UK Chancellor of the Exchequer Rishi Sunak has demanded that ITN News delete a Tweet which he said, ‘falsely suggested I thought people in arts should retrain and find other jobs.’
However, his claim that the Tweet was false was nuanced. While not specifically singling out performance artists, he admitted, ‘I can’t pretend that everyone can do exactly the same job they were doing at the beginning of this crisis… That’s why we’ve put a lot of resource into trying to create new opportunities.’
When asked by ITN whether some of what he called the UK’s ‘fabulous musicians and artists and actors’ should get another job, the Chancellor said that while there was still work in the creative sector, there was a need to adapt.
In his response to ITN News retraction of the Tweet he said, ‘I’m grateful they have now deleted that tweet. I care deeply about the arts which is why our £1.57 billion culture package is one of the most generous in the world.’
On 5 July, the UK government stated that ‘Britain’s globally renowned arts, culture and heritage industries will receive a world-leading £1.57 billion rescue package to help weather the impact of coronavirus.’ At the time, Mr Sunak said these businesses, ‘are not only critical to keeping our economy thriving, employing more than 700,000 people, they’re the lifeblood of British culture.’
Three months on, little of the money has reached the industry. Arts Council England, which is in charge of the scheme has apologised, saying things have been held up by the ‘volume and complexity of the applications.’ In the meantime, many businesses have had to make redundancies to survive. 135 ‘grass roots’ organisations have shared about £3.5 million, the government claimed this week, but many others, especially the ‘gigs performed in basement venues,’ the Prime Minister lauded in the July launch, doubt that there will be much of that fund left for them.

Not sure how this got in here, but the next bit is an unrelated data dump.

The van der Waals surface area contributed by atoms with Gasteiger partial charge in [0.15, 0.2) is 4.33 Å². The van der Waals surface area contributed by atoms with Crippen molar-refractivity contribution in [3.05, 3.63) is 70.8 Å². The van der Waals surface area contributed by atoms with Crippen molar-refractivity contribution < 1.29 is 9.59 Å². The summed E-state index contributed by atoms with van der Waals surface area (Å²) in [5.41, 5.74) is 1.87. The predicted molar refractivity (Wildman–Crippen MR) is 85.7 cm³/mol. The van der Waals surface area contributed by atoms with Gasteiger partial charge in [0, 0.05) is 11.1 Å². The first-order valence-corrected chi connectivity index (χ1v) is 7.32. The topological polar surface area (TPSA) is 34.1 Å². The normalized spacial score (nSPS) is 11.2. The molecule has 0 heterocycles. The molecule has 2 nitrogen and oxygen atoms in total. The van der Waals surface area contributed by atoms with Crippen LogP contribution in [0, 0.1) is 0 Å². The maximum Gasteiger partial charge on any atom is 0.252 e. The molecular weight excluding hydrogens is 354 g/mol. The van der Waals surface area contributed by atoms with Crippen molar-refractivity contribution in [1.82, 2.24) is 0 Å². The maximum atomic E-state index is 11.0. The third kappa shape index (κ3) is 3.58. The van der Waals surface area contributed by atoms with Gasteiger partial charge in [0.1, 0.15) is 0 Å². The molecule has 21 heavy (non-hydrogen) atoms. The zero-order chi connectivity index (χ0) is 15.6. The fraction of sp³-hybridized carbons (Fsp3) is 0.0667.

It is expected that none of it will reach the freelance artists, musicians and technicians that the industry relies upon. According to the Musicians’ Union (MU), at least a third of their members alone were ineligible for the government’s Self-Employment Income Security Scheme and those who had savings set aside for annual income tax or had been saving to buy property have not even received Universal Credit.
It looks equally bleak for salaried venue staff. The new jobs protection package that Mr Sunak has just announced says that companies will only get 20% of wages subsidised if their employees are working at least one third of the hours they had prior to the lockdown. As most theatres and venues cannot operate under the government’s own restrictions, the MU says most of their members are getting at most 25% of their previous work. So, their employers will get no help to pass on to staff, contractors or freelancers.
When the government launched its cultural support package, Scottish violinist, international star and music educator Nicola Benedetti was quoted in the government release saying, ‘This significant investment demonstrated a dedication to humanity that gives us all hope during times of unimaginable uncertainty.’
On 6 October she was one of 400 musicians who gathered on Parliament Square to protest against the Government’s failure to follow through with that promise. She called Mr Sunak’s new announcement ‘utterly embarrassing.’
Mr Sunak may not have specifically stated that freelance musicians must retrain to find other jobs, but tens of thousands of them may well have to leave the industry altogether unless the government recognises their plight.